Wednesday, October 24, 2012

My Student Body: Failure of Health Education. From the UMass Daily Collegian.


Alcohol. Drugs. Sex.

Push play and repeat.

The United States educational system has been fighting an ambitious war against these “evils” for years, hoping to warn the youth of our country of their devastating effects.

The University of Massachusetts, along with other major colleges such as Wake Forest and Louisiana State, uses the website, “My Student Body” to inform students further of such high-risk behavior.

Incoming freshmen are required to take an online health course that the site offers or else, as an email from University Health Services states, “you won’t be able to register for Spring classes.”

There is no arguing the benefits to preventative action in the case of alcohol, drugs and sex, but you can really only bring a horse to water.

The real beverage our generation wants, they drink.

One segment of the online health course asks students to enter a statistic for what they believe to be the percentage of peers that partake in drinking, drug use and sex. It then goes on to report that the number guessed is much higher than what is actually the case.

Are we all so cynical that we think the number of teens drinking and having sex is catastrophically higher than it actually is? Unlikely.

It happens in several high schools or facilities of underage kids: Students are handed an anonymous survey, in which they fill out how often they have used a specific substance.

What does a large portion of America’s paranoid youth do on these surveys?




  1. Hmmm disorganized article, and I can't really figure out the author's point. But apropos of worrying about anonymous surveys not being anonymous, I do recall once sending in some responses to a request for 'anonymous' feedback, only to get a personalized response email responding to my concerns(!). Talk about your 'people unclear on the concept'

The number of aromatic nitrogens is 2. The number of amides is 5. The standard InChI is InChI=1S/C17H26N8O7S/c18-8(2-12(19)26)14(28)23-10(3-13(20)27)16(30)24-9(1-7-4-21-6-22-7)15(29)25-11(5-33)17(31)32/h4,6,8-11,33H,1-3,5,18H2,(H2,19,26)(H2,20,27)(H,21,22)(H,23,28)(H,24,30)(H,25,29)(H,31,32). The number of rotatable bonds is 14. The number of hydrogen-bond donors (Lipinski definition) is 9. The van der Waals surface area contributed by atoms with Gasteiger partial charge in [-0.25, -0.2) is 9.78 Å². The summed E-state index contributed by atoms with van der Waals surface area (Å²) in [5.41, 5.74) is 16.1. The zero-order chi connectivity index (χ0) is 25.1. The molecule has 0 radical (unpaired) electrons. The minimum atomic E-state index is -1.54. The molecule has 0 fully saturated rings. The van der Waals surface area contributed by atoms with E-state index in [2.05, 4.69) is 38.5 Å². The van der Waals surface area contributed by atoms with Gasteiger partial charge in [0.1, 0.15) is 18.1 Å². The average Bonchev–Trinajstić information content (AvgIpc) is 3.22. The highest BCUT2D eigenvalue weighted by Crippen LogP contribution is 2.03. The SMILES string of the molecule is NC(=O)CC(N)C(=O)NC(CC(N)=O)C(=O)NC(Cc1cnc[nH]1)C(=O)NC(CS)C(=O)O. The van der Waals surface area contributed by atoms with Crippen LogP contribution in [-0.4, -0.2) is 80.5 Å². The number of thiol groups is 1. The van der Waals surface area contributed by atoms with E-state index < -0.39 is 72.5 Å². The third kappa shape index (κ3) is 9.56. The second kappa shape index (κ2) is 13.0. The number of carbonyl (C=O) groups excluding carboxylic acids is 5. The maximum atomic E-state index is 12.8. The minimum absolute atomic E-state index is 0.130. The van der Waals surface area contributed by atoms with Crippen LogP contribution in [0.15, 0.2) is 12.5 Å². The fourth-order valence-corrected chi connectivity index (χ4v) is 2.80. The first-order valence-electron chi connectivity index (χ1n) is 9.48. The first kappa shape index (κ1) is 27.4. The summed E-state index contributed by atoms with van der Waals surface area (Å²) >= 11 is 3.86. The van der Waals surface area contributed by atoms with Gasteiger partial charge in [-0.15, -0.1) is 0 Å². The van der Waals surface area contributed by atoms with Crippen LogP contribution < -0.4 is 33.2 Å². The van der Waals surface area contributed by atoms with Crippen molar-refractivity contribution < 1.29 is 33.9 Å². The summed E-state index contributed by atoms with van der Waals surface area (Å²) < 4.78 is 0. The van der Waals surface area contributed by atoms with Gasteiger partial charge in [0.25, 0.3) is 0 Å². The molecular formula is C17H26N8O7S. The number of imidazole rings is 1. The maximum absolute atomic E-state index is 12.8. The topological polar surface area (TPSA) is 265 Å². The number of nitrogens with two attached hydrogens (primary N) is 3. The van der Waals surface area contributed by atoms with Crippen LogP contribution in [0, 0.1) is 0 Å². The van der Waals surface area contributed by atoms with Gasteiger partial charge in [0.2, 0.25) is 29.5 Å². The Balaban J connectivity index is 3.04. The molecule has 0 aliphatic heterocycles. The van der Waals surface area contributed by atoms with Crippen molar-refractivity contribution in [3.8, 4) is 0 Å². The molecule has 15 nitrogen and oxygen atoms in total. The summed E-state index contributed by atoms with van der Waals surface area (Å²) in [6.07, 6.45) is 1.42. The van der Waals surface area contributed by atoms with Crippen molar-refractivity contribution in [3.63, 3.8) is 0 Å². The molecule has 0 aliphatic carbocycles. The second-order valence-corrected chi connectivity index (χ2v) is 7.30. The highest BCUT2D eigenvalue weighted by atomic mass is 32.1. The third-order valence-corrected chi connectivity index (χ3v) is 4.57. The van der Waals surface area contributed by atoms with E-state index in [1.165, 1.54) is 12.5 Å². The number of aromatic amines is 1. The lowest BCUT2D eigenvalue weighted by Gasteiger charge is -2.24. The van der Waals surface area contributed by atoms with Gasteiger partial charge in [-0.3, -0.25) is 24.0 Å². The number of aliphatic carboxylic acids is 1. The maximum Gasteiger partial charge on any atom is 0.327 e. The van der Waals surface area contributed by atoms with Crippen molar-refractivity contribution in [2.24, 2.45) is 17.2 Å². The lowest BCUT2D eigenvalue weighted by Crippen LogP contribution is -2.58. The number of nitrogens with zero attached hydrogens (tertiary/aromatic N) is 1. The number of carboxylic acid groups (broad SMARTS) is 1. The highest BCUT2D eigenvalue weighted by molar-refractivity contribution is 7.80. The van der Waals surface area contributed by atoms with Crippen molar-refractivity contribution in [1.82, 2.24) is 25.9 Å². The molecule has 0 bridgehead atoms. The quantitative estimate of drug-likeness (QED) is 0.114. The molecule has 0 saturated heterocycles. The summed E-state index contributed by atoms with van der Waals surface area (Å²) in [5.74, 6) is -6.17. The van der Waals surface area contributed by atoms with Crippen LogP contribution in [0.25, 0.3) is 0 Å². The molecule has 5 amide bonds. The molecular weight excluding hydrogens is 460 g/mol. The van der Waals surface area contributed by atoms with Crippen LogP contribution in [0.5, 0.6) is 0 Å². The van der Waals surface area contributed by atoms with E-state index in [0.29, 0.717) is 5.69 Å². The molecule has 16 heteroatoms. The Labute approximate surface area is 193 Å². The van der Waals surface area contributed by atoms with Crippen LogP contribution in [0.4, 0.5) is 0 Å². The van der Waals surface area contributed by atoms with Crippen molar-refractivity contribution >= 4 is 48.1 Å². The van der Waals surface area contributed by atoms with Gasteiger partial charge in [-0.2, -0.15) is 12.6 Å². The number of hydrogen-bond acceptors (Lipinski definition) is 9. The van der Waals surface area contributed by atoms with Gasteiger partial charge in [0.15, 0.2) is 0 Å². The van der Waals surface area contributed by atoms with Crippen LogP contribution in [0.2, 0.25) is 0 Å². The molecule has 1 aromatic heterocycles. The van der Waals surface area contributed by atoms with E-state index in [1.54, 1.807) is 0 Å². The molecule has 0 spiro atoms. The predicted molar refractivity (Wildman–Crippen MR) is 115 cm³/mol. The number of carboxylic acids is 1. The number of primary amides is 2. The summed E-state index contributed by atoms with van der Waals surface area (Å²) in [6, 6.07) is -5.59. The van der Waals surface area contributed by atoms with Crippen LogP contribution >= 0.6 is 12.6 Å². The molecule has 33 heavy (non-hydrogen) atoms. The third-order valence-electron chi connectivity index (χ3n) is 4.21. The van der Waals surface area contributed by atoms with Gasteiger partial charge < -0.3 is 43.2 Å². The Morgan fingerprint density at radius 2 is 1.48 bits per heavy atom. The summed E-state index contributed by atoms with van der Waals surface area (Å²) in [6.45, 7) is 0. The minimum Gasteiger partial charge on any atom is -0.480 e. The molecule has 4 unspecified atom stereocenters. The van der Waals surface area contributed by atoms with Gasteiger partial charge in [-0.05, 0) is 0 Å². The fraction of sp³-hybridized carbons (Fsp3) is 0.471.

So for all the serious challenges of getting a good sample for a poll survey, I can sympathize a little with some of the paranoia. Not the manufactured paranoia that gets used as an excuse to give up on data collection altogether. But we are constantly exhorted to be careful what we give out about ourselves (especially here in the intertoobz), to protect our privacy - often with good reason. So I can understand when someone might be a little hesitant to be entirely forthcoming about topics that may have legal ramifications.

    The sad part is that it all leaves us working with bad data, which can be worse than no data at all.

    1. If it is of any comfort I have learned how to better formulate an article since this piece was written. Funny finding my article on a random blog a year later...!

  2. I have the opposite experience. My students tell me the truth about things that any reasonable person WOULD lie about.

  3. I can't help but think it's always been thus. If I'd been asked what I'd been doing that my mom would have frowned upon, even anonymously as a 19 year old, I would have lied my ass off.

    Not that I *ever* did anything like that!

  4. I've got one word for the kid in the picture that appears to have passed out without finishing one very tiny bottle of cognac:


  5. So numbers lie and we shouldn't rely on them because students should be responsible adults who need to be held accountable for their own choices?


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